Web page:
4. 4

    Barbara Bakes — March 7, 2011 @ 6:09 am

    Great post. How did I not know that Mardi Gras is French for Fat Tuesday before now. What a delicious way to celebrate!

  5. 5

    sonia — March 7, 2011 @ 6:46 am

    Simply great lent buns, its looking so delicious. Pardon me, I cant resist to take a bite frm ur blog. Too good !

  6. 6

    Lisa — March 7, 2011 @ 7:36 am

    WHOA! I am seriously salivating over these. Well done!!

  7. 7

    Maddie — March 7, 2011 @ 7:37 am

    I’m so happy to see this post! My boyfriend and I visited the Swedish Bakery in Chicago this weekend, and marveled over these EXACT treats. But I didn’t know anything about them, so thanks for enlightening me, Ewa!

  8. 8

    carolinaheartstrings — March 7, 2011 @ 9:40 am

    This recipe looks simply wonderful. Great pictures.

  9. 9

    Kankana — March 7, 2011 @ 2:55 pm

    looks delicious and soo creamy!

  10. 10

    Juliana — March 7, 2011 @ 5:31 pm

    Wow, these buns look delicious, so light and fluffy. I specially like the almond filling…looks SO SO yummie! Great pictures as always 🙂

  11. 11

    Sylvie @ Gourmande in the Kitchen — March 7, 2011 @ 11:52 pm

    Oh my goodness this sounds divine, I’ll take any good excuse to eat bread with warm milk!

  12. 12

    Lana @ Never Enough Thyme — March 8, 2011 @ 5:55 am

    Oh, my! Those semlor sound delicious. I can’t wait to give this recipe a try.

  13. 13

    Elle — March 8, 2011 @ 7:00 am

    I have a cup of coffee next to me that is just screaming for one (or two) of these! So pretty!

  14. 14

    Karen — March 8, 2011 @ 9:48 am

    Thanks for sharing this wonderful recipe! These sound heavenly – I love the combination of the cardamom in the buns and the almond paste in the filling. In Austria, people eat Krapfen during the carnival season (deep fried doughnuts traditionally filled with apricot jam and dusted with powdered sugar – seriously good stuff!). And, we have small white breads in Austria that are called Semmeln. They look similar to American Kaiser rolls, but they taste much better and are slightly crunchy on the outside and soft on the inside. Happy Mardi Gras!

  15. 15

    Megan — March 8, 2011 @ 1:51 pm

    I just want to pluck that right off the screen. It looks heavenly!

  16. 16

    deeba — March 8, 2011 @ 4:59 pm

    Happy Fat Tuesday Ewa. These are delicious looking. Thank you for sharing culinary traditions. Love them!!

  17. 17

    ropcorn — March 9, 2011 @ 7:44 am

    I LOVE your blog!!! I’m so glad I found it. :p And I love semlor! Even though yesterday was the official Fettisdagen, I had one today as well. Heheh. 🙂

  18. 18

    megan @ whatmegansmaking — March 9, 2011 @ 8:10 am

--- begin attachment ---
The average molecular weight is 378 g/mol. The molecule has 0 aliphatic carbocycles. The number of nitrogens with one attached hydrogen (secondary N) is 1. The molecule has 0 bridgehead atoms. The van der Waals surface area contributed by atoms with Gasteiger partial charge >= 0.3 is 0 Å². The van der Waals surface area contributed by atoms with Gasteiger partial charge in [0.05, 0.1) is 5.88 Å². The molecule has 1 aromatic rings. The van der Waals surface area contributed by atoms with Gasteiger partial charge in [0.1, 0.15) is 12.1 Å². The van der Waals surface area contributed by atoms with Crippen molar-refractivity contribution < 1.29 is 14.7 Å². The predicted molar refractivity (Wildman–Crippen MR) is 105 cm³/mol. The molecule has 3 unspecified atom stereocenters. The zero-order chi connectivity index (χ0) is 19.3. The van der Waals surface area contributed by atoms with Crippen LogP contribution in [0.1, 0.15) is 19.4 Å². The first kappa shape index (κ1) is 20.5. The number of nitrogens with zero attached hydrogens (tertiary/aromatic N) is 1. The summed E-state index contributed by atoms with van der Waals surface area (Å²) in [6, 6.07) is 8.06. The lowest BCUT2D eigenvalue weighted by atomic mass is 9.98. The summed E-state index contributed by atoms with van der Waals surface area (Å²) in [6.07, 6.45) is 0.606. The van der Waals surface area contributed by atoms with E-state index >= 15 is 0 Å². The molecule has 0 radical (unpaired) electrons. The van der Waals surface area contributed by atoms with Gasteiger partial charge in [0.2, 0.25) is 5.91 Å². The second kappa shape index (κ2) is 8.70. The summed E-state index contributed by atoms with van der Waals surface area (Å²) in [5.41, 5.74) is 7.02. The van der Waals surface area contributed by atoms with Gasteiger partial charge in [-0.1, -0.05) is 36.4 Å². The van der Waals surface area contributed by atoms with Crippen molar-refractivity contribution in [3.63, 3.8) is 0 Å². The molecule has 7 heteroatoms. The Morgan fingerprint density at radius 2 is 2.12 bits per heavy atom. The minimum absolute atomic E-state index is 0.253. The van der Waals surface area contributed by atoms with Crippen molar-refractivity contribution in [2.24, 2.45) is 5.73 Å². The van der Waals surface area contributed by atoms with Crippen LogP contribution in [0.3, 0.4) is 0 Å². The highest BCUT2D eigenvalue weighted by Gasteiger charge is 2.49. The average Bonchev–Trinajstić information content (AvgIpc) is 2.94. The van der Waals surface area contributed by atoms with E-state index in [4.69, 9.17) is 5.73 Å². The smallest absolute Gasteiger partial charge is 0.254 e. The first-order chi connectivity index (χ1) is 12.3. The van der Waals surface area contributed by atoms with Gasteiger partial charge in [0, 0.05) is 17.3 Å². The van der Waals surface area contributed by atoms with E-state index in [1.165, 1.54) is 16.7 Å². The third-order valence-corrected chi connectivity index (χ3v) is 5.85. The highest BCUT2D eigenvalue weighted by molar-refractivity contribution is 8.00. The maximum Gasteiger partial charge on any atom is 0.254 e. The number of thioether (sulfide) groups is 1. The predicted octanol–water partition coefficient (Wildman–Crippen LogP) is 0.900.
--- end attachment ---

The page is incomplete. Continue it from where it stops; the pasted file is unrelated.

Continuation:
I’ve never heard of these before, but they look wonderful!

  19. 19

    LiveLikeYou — March 9, 2011 @ 9:03 am

    DROOL!!! hej kul att traffas. Another Swede in the blog world. Will be visiting her often! Now I’m homesick!

  20. 20

    Lisa — March 9, 2011 @ 10:27 am

    This looks delicious! A good cup of coffee and I’d be good to go 🙂 I’m so glad I found your site on “Your recipe, My Kitchen”.

  21. 21

    Alexandra - kärlek på tallrik — March 17, 2011 @ 2:24 am

    åh vilken härlig blogg du har! Jag älskar semlor och tycker det är jättekul att du sprider lite sverige i USA =) Fortsätt med det!

    Oh, what an awesome blog you have! I LOVE semlor AND the fact that you’re sharing Sweden with the US =) Keep up the good work!

  22. 22

    Jersey Girl Cooks — February 21, 2012 @ 8:54 am

    These look so good. Anything with whipped cream is right up my alley.

  23. 23

    When In Sweden, have Fika! | Crafted Exploration — February 11, 2014 @ 3:54 am

    […] Been itching to make these since Claire told me about them; so whilst on a trip to visit her we made them together. Traditionally in Sweden, Semlor are made on Shrove Tuesday, just as we have pancakes, however a lot of swedes eat them right up to Easter. They are yeasted buns, made in a slightly different way to normal bread, with butter and milk being melted at the beginning and yeast stirred into this, along with flour, sugar and spiced with cardamon. We used the recipe here. […]

  24. 24

    Semla « Swedely — February 14, 2014 @ 7:25 am

    […] Semlor (recipe from Ewa at […]

  25. 25

    Semlor – Crafted Exploration — March 14, 2016 @ 3:21 am

    […] and yeast stirred into this, along with flour, sugar and spiced with cardamon. I used the recipe here, which worked […]

Leave a Comment